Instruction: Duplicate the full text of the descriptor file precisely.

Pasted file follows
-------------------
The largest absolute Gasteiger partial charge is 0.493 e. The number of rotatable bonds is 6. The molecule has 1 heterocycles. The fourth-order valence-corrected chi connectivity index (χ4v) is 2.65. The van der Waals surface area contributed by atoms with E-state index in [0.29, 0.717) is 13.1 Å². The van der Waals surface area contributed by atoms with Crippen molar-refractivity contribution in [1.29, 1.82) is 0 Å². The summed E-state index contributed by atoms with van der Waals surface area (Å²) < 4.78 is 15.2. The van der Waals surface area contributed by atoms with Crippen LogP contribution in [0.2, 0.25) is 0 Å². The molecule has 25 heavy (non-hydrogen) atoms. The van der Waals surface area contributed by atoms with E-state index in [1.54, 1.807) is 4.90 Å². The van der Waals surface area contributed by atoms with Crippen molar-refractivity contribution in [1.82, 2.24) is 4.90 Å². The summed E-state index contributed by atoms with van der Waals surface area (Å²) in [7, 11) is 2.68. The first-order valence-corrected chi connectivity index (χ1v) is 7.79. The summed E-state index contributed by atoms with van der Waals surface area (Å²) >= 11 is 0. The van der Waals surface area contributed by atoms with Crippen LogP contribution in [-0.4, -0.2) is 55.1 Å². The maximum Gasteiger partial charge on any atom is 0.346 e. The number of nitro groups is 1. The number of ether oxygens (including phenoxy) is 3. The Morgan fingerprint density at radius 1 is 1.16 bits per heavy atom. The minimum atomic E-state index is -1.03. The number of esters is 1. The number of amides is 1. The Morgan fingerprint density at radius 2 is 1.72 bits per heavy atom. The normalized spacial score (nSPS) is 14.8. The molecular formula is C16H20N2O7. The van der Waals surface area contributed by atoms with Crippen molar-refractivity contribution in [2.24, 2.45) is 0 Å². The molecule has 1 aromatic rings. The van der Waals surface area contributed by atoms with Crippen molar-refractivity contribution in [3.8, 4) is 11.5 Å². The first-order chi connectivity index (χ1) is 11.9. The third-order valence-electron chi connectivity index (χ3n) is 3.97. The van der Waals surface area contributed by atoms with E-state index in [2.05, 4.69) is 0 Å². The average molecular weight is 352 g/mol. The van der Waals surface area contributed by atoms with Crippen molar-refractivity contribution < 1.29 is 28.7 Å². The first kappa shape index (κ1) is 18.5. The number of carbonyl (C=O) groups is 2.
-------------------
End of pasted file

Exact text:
The largest absolute Gasteiger partial charge is 0.493 e. The number of rotatable bonds is 6. The molecule has 1 heterocycles. The fourth-order valence-corrected chi connectivity index (χ4v) is 2.65. The van der Waals surface area contributed by atoms with E-state index in [0.29, 0.717) is 13.1 Å². The van der Waals surface area contributed by atoms with Crippen molar-refractivity contribution in [1.29, 1.82) is 0 Å². The summed E-state index contributed by atoms with van der Waals surface area (Å²) < 4.78 is 15.2. The van der Waals surface area contributed by atoms with Crippen LogP contribution in [0.2, 0.25) is 0 Å². The molecule has 25 heavy (non-hydrogen) atoms. The van der Waals surface area contributed by atoms with E-state index in [1.54, 1.807) is 4.90 Å². The van der Waals surface area contributed by atoms with Crippen molar-refractivity contribution in [1.82, 2.24) is 4.90 Å². The summed E-state index contributed by atoms with van der Waals surface area (Å²) in [7, 11) is 2.68. The first-order valence-corrected chi connectivity index (χ1v) is 7.79. The summed E-state index contributed by atoms with van der Waals surface area (Å²) >= 11 is 0. The van der Waals surface area contributed by atoms with Crippen LogP contribution in [-0.4, -0.2) is 55.1 Å². The maximum Gasteiger partial charge on any atom is 0.346 e. The number of nitro groups is 1. The number of ether oxygens (including phenoxy) is 3. The Morgan fingerprint density at radius 1 is 1.16 bits per heavy atom. The minimum atomic E-state index is -1.03. The number of esters is 1. The number of amides is 1. The Morgan fingerprint density at radius 2 is 1.72 bits per heavy atom. The normalized spacial score (nSPS) is 14.8. The molecular formula is C16H20N2O7. The van der Waals surface area contributed by atoms with Crippen molar-refractivity contribution in [2.24, 2.45) is 0 Å². The molecule has 1 aromatic rings. The van der Waals surface area contributed by atoms with Crippen molar-refractivity contribution in [3.8, 4) is 11.5 Å². The first-order chi connectivity index (χ1) is 11.9. The third-order valence-electron chi connectivity index (χ3n) is 3.97. The van der Waals surface area contributed by atoms with E-state index in [2.05, 4.69) is 0 Å². The average molecular weight is 352 g/mol. The van der Waals surface area contributed by atoms with Crippen molar-refractivity contribution < 1.29 is 28.7 Å². The first kappa shape index (κ1) is 18.5. The number of carbonyl (C=O) groups is 2.